City’s experiment with bike-only lanes seems to be working

Popularity of Calgary’s bicycle lanes is at an all time high. According to the city of Calgary’s bike statistics, between June and November of 2015, 388,000 bike trips were recorded at just three of the city’s 13 downtown use counting stations. Ultimately, that reflects a 95 per cent increase in daily trips being made on bicycles throughout the city, compared to the previous year.

Of these cyclists, 97 per cent are aged 18-65, and 27 per cent of those same users are women.

Graham David Livesey, a University of Calgary professor who specializes in urban design, says that the newly created bike lanes are an important addition to the options that Calgary offers for commuting.

“Cycling commuting is a way to reduce energy consumption and get people out of cars,” says Livesey. “Anything the city can do to improve commuting for cyclists, especially in the summer months, is a great thing to do — and that’s obviously what they’re trying to do with these bike lanes.”

The cycling strategy for Calgary was fully completed in June 2011, and stated that the city was looking to develop a comprehensive cycling strategy, conduct a safety review of the existing pathway system, and bring forward these reports to the Standing Policy Committee of city council.

The result of the process was the creation of a cycling track system comprised of an interconnected series of bike only lanes downtown. The success of this plan has since been measured by the number of people cycling, the further expansion of cycling infrastructure, safety issues and overall satisfaction with cycling in the city.

Calgary city council will vote next fall on whether or not to keep current bike lanes in place throughout the city, along with related infrastructure that has been incorporated since their introduction to city streets. Their decision will likely come as a result of evaluations of the lanes usage, safety, and public opinion on the issue. Photo by Ashley Grant“We have a strategy to increase cycling as a means of transportation,” says Ward 11 councillor Brian Pincott. “Not just as a means of recreation, but a means of transportation.”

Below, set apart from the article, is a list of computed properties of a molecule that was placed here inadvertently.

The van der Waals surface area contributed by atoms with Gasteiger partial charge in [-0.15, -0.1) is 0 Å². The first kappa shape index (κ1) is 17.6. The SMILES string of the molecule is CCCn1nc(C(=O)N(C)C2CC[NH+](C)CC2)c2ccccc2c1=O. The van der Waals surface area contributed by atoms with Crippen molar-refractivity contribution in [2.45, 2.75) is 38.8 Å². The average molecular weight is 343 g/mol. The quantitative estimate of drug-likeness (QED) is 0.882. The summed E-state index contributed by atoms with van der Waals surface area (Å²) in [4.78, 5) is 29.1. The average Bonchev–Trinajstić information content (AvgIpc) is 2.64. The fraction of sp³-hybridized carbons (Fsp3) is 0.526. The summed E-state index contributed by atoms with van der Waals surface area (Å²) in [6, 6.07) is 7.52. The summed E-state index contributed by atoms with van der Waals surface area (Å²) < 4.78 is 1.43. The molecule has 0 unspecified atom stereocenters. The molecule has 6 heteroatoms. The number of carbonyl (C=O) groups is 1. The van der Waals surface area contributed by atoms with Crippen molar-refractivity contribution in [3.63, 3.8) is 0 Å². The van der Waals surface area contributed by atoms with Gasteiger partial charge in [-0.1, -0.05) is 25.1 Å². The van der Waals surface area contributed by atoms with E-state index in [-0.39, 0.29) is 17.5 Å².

Pincott also believes that the development of the cycle lanes downtown has had a positive impact in increasing the amount of transportation that takes place on the cycling tracks.

“The cycle track downtown has just been a huge boost to cycling in the core,” says Pincott “Before you had the ability to get to the edge of downtown in not a bad way if you were a cyclist, but once you got to the edges of downtown, most people looked at it like taking your life in your hands.”

Before the lanes were incorporated, all Calgary had to offer cyclists were pathway systems throughout the city including along the Bow River, which is the most popular area for cyclists according to city statistics.

“On one hand we have this amazing pathway system with several hundred kilometres of dedicated path, which I understand is one of the most comprehensive pedestrian and bike path systems in North America,” says Livesey. “[But] if you’re not well connected into that bike system, cycling throughout most the city can be rather hair-raising.”

Cities like Amsterdam and Minneapolis — which, like Calgary, are winter cities — have been applauded for their efforts to incorporate bike lanes into public roads, and for taking steps to ensure that citizens are both safe and want to use the lanes.

The Peace Bridge, which opened to the public in March 2012, is the only dedicated bridge in Calgary that was constructed to support a large influx of cyclists heading to the downtown core. Photo by Ashley GrantThis is an area where Livesey believes that Calgary falters, and says that his son, a competitive cyclist, has had a fair share of problems while cycling in the city.

“He finds that a lot of drivers aren’t aware or aren’t very sympathetic to cyclists,” says Livesey. “There is a question of whether you need dedicated bike lanes or whether people just have to know how to negotiate between bicycles and people that drive cars.”

Livesey says that he understands why there is a substantial group of people who find the bike lanes unnecessary in Calgary because of their costs and inconvenient locations for drivers, especially along 12th Avenue. However, he believes we really don’t spend that much on cyclists.

“What we spend on cyclists probably would buy you about a hundred meters on an interchange ramp,” says Livesey. “We have remarkable road systems that have tremendous capacity and somehow, when you move into the suburban areas, the notion of cyclists and pedestrians gets lost.”

Even the council budget hasn’t been completely used up as the costs have only totaled $5.75 million thus far, $1.35 million under the $7.1 million approved back in 2010 to improve Calgary’s cycling experience.

Still, the argument about the loss of parking in the downtown core remains popular among both commuters and business owners, something that Livesey also states is “unfriendly to automobiles in Calgary.” However, the city of Calgary reported a net increase of 130 parking stalls in the downtown core to supplement the loss of the stalls along bicycle lanes.

Along with the infrastructure developed from incorporating the bike lanes into Calgary streets, city council will vote next fall whether to keep the bike lanes or remove them from the city streets based on the evaluation of the usage, safety and other impacts.

Thumbnail by Ashley Grant.

jbuchholz@cjournal.ca

The editor responsible for this article is Michaela Ritchie, mritchie@cjournal.ca